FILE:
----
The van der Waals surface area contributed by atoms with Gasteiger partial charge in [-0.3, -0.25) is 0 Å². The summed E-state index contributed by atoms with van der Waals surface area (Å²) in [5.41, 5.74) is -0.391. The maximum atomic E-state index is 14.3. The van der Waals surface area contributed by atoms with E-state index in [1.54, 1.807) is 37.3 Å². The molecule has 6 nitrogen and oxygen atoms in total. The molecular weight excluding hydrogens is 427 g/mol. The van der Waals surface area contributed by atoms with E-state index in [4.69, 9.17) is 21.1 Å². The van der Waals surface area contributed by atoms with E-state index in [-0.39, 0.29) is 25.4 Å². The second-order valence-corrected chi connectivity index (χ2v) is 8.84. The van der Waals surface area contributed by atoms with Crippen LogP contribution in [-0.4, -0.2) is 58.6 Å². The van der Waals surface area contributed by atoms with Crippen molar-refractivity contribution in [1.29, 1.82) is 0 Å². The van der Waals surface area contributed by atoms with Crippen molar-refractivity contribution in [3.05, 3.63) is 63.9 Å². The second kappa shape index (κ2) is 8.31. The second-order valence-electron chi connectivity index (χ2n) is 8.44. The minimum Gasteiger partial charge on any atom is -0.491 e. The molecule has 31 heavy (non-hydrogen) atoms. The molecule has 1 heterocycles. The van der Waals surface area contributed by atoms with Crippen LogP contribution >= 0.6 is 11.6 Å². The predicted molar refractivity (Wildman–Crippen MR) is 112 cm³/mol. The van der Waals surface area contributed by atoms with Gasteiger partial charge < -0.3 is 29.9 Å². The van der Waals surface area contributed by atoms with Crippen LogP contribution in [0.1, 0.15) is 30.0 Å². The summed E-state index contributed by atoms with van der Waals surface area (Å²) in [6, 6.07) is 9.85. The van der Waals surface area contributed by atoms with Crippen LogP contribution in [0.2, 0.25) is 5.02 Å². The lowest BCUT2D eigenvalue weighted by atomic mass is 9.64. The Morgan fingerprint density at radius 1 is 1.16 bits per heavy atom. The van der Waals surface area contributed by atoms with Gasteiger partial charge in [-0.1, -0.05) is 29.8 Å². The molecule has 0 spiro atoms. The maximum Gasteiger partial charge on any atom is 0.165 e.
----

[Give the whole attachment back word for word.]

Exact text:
The van der Waals surface area contributed by atoms with Gasteiger partial charge in [-0.3, -0.25) is 0 Å². The summed E-state index contributed by atoms with van der Waals surface area (Å²) in [5.41, 5.74) is -0.391. The maximum atomic E-state index is 14.3. The van der Waals surface area contributed by atoms with E-state index in [1.54, 1.807) is 37.3 Å². The molecule has 6 nitrogen and oxygen atoms in total. The molecular weight excluding hydrogens is 427 g/mol. The van der Waals surface area contributed by atoms with E-state index in [4.69, 9.17) is 21.1 Å². The van der Waals surface area contributed by atoms with E-state index in [-0.39, 0.29) is 25.4 Å². The second-order valence-corrected chi connectivity index (χ2v) is 8.84. The van der Waals surface area contributed by atoms with Crippen LogP contribution in [-0.4, -0.2) is 58.6 Å². The van der Waals surface area contributed by atoms with Crippen molar-refractivity contribution in [1.29, 1.82) is 0 Å². The van der Waals surface area contributed by atoms with Crippen molar-refractivity contribution in [3.05, 3.63) is 63.9 Å². The second kappa shape index (κ2) is 8.31. The second-order valence-electron chi connectivity index (χ2n) is 8.44. The minimum Gasteiger partial charge on any atom is -0.491 e. The molecule has 31 heavy (non-hydrogen) atoms. The molecule has 1 heterocycles. The van der Waals surface area contributed by atoms with Crippen LogP contribution >= 0.6 is 11.6 Å². The predicted molar refractivity (Wildman–Crippen MR) is 112 cm³/mol. The van der Waals surface area contributed by atoms with Gasteiger partial charge < -0.3 is 29.9 Å². The van der Waals surface area contributed by atoms with Crippen LogP contribution in [0.1, 0.15) is 30.0 Å². The summed E-state index contributed by atoms with van der Waals surface area (Å²) in [6, 6.07) is 9.85. The van der Waals surface area contributed by atoms with Crippen LogP contribution in [0.2, 0.25) is 5.02 Å². The lowest BCUT2D eigenvalue weighted by atomic mass is 9.64. The Morgan fingerprint density at radius 1 is 1.16 bits per heavy atom. The van der Waals surface area contributed by atoms with Gasteiger partial charge in [-0.1, -0.05) is 29.8 Å². The molecule has 0 spiro atoms. The maximum Gasteiger partial charge on any atom is 0.165 e.